Well, I’m back. It’s been a busy and rough few years since my last post.
Although, I have been continually racing, life pressures kept getting in the way of me being able to update my blog. This time, I am determined to resume my pathway to improving my running and share my experiences with you.
To start off, I recently ran the Pack Mentality race hosted by the Edmonton Trail Runners group. This experience was new to me, as it was a team based race, where we were required to run and finish together. Definitely worth sharing!
Andrew Snook, Darren Deveau and myself registered as a 3-man team. We didn’t have any set goals in mind, however we wanted to be efficient and run a fast, yet comfortable pace. On top of that, the weather was pretty cold so we didn’t want to be outside longer than we needed to be. On the fun side of things, our friend Warren decided to run on another team, so we were hoping to keep close to their finish time. In a race where everyone starts at their choosing, we had no idea how we were going to place in the rankings. It’s kind of like blind racing.
After we paid our registration and grabbed our race bib (it was actually a little piece of cloth with a number on it), we started our journey at around 9am.
It didn’t take long to realize that I under dressed for the run! As I knew we would be out there for a minimum of two hours, I dressed a little bit too light for the early conditions and I immediately felt the stress of the cold. I thought back to my cold days of running in Fort McMurray and decided to just embrace it.
We kept a good pace as we approached the Alfred Savage Centre to head out to Whitemud Park. We passed a few runners and I noticed everyone had the ice/snow frozen to their face. I’m sure I looked quite funny as well.
We thought it would be a good strategy to take turns leading, so I moved out front to do my part. Andrew decided to do stairs and leg weights leading up to the race, so he didn’t lead very much, although he was a trooper. When we got to the turn around point, Darren regained the front of the pack and never looked back! Our pace was still pretty good and I was happy that my legs felt good and energy was still up to par.
Due to the cold weather, carrying water wasn’t feasible, so we took a short water break as we passed the Alfred Savage Centre the second time around. By now, we were about 8km into the race and I was monitoring my fatigue. I finally started to feel a little bit of soreness in my calves, but I wasn’t worried, all systems good. I noticed we were all alone and it would remain this way for the remainder of the run.
In my mind, the toughest stretch of the race was running through Hawrelak Park towards Emily Murphy Park and back. This is a long boring stretch where the snow wasn’t packed down very well. Also, I knew this is where my legs would start to give out. Luckily, we kept a good pace and got to Emily Murphy in good time and shape. We were about to continue towards the turn around point that was supposedly in the parking lot, but someone yelled at us to turn around at an aid station.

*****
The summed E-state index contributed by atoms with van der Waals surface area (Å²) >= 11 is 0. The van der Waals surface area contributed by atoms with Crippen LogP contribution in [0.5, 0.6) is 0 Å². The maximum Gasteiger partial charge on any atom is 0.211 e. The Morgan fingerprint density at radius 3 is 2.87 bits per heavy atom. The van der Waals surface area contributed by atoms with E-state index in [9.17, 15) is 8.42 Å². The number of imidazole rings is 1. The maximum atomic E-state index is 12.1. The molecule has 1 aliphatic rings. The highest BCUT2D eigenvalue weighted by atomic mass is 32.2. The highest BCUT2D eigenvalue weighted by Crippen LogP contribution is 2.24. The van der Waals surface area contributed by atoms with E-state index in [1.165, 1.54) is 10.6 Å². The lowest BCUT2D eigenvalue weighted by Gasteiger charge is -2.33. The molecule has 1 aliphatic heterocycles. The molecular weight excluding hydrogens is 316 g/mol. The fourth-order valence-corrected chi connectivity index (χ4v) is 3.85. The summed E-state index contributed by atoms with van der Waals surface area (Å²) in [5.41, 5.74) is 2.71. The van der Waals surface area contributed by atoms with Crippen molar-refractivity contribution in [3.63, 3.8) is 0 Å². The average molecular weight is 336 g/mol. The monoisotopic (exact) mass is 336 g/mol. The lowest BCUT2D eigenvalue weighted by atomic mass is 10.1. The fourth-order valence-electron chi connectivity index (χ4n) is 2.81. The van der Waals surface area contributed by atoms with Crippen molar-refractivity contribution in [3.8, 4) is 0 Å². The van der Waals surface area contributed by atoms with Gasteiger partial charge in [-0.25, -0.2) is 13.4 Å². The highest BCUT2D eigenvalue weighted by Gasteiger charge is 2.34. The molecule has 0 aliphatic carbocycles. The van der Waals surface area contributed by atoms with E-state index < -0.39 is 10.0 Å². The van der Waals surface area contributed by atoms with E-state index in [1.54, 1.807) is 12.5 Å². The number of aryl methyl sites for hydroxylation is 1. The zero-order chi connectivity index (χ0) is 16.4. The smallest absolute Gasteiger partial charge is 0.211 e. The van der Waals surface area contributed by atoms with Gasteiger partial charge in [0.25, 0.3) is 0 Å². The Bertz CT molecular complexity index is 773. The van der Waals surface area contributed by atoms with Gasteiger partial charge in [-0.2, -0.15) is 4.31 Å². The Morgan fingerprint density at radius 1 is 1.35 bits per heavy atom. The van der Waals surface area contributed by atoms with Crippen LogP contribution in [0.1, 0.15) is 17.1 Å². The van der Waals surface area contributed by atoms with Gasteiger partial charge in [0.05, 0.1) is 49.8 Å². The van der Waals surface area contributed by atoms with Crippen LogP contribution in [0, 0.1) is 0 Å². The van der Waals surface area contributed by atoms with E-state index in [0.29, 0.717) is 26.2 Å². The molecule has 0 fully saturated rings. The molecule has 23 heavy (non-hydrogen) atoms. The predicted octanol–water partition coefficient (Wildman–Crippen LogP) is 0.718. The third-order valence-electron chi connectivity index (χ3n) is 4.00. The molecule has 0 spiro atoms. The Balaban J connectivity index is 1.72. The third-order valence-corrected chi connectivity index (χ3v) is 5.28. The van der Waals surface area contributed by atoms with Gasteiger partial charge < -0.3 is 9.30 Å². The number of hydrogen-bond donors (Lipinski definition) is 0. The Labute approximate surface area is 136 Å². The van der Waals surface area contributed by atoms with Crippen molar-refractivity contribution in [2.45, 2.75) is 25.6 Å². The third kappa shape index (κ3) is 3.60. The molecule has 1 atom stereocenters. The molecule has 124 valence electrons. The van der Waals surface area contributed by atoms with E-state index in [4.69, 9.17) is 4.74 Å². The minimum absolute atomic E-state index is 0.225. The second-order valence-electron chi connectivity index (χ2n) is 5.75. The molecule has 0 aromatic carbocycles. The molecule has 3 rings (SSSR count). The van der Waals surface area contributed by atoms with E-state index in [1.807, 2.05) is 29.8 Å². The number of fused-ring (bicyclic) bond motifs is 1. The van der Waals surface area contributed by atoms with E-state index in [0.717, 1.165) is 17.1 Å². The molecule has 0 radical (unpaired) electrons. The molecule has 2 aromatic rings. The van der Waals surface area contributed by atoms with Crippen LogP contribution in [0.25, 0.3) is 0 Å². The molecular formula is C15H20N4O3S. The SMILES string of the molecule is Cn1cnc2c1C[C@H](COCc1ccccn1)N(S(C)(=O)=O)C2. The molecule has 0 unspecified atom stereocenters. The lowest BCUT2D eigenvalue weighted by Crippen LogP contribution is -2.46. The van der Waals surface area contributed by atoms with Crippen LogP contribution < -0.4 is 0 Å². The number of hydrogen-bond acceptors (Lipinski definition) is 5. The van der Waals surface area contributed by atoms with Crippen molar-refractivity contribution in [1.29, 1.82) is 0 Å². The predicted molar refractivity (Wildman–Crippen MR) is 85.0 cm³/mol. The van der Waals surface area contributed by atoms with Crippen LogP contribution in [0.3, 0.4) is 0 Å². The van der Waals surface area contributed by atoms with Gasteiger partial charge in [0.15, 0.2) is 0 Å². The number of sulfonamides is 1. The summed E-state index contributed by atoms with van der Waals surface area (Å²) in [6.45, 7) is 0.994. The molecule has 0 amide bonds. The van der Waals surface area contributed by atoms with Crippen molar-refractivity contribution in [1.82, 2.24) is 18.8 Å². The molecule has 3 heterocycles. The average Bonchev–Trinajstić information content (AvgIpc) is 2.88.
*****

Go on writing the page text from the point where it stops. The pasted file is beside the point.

At the aid station, I managed to drink a bit of frozen Pepsi and we wasted no time in turning back to Laurier Heights. Little did I know that we were technically cutting the course short by not turning around at the true turn around point. We trusted the people who told us to turn around, and off we went. This resulted in us only running 24.3 km instead of 25km.
Finally at around 19km, my legs started to felt tired. I was happy to know my training and fitness has held me up, despite weighing over 200lbs still. I’m going to make it!
Darren was still in control of the pace and Andrew started to pick it up as well. That forced me to dig deep and try to keep up. Now, the sun was shining and my hands were getting hot. The next 5km would be the tougher but very tolerable. It was exciting to know that we breezed through this 25km, one of my longest runs in the past few years.
As we climbed up the final switch back hill, my fatigue hit its toughest point of the day. I didn’t feel like running anymore, but I still had enough power to push for a strong last kilometer. We had to finish as a team, so I surged to the front and made sure I wasn’t slowing down the team. I kept a close eye on my watch to see how far we were in. It appeared that we weren’t going to get 25km, but we were close.
I figured that they didn’t measure the course properly, and we came into the finish and noted our time of 2 hrs 8 minutes. I was pretty happy with that time given the cold and snow trail conditions.
We went to Second Cup afterwards and celebrated our solid run. Good times! Winter training is off to a good start.